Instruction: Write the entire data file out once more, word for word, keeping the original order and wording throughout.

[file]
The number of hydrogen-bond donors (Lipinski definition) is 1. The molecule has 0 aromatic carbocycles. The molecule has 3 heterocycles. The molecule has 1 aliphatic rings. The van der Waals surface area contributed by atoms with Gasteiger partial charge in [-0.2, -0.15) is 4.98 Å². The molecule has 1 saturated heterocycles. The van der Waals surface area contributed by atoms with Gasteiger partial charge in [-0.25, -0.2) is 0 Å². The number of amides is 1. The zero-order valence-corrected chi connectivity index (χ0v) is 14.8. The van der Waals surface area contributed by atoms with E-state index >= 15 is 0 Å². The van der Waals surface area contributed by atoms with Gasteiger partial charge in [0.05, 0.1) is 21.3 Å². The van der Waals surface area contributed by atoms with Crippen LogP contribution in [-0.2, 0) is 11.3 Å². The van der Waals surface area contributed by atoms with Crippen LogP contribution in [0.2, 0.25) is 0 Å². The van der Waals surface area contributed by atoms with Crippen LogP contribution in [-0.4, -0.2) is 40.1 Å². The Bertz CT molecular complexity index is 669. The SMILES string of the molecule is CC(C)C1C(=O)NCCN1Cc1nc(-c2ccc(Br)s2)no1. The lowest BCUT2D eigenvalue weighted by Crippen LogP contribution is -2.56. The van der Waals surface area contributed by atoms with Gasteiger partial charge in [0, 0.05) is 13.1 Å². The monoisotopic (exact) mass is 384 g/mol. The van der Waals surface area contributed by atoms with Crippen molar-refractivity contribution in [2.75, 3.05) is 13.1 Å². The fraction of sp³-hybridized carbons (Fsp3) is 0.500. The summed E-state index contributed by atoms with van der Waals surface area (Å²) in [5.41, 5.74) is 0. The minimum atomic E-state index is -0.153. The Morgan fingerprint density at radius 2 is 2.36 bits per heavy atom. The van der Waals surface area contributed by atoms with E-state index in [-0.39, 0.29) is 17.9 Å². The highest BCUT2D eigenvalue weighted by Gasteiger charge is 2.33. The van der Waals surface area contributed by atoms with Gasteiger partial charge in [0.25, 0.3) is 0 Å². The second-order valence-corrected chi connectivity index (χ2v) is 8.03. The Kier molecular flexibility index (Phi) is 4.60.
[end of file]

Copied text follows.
The number of hydrogen-bond donors (Lipinski definition) is 1. The molecule has 0 aromatic carbocycles. The molecule has 3 heterocycles. The molecule has 1 aliphatic rings. The van der Waals surface area contributed by atoms with Gasteiger partial charge in [-0.2, -0.15) is 4.98 Å². The molecule has 1 saturated heterocycles. The van der Waals surface area contributed by atoms with Gasteiger partial charge in [-0.25, -0.2) is 0 Å². The number of amides is 1. The zero-order valence-corrected chi connectivity index (χ0v) is 14.8. The van der Waals surface area contributed by atoms with E-state index >= 15 is 0 Å². The van der Waals surface area contributed by atoms with Gasteiger partial charge in [0.05, 0.1) is 21.3 Å². The van der Waals surface area contributed by atoms with Crippen LogP contribution in [-0.2, 0) is 11.3 Å². The van der Waals surface area contributed by atoms with Crippen LogP contribution in [0.2, 0.25) is 0 Å². The van der Waals surface area contributed by atoms with Crippen LogP contribution in [-0.4, -0.2) is 40.1 Å². The Bertz CT molecular complexity index is 669. The SMILES string of the molecule is CC(C)C1C(=O)NCCN1Cc1nc(-c2ccc(Br)s2)no1. The lowest BCUT2D eigenvalue weighted by Crippen LogP contribution is -2.56. The van der Waals surface area contributed by atoms with Gasteiger partial charge in [0, 0.05) is 13.1 Å². The monoisotopic (exact) mass is 384 g/mol. The van der Waals surface area contributed by atoms with Crippen molar-refractivity contribution in [2.75, 3.05) is 13.1 Å². The fraction of sp³-hybridized carbons (Fsp3) is 0.500. The summed E-state index contributed by atoms with van der Waals surface area (Å²) in [5.41, 5.74) is 0. The minimum atomic E-state index is -0.153. The Morgan fingerprint density at radius 2 is 2.36 bits per heavy atom. The van der Waals surface area contributed by atoms with E-state index in [-0.39, 0.29) is 17.9 Å². The highest BCUT2D eigenvalue weighted by Gasteiger charge is 2.33. The van der Waals surface area contributed by atoms with Gasteiger partial charge in [0.25, 0.3) is 0 Å². The second-order valence-corrected chi connectivity index (χ2v) is 8.03. The Kier molecular flexibility index (Phi) is 4.60.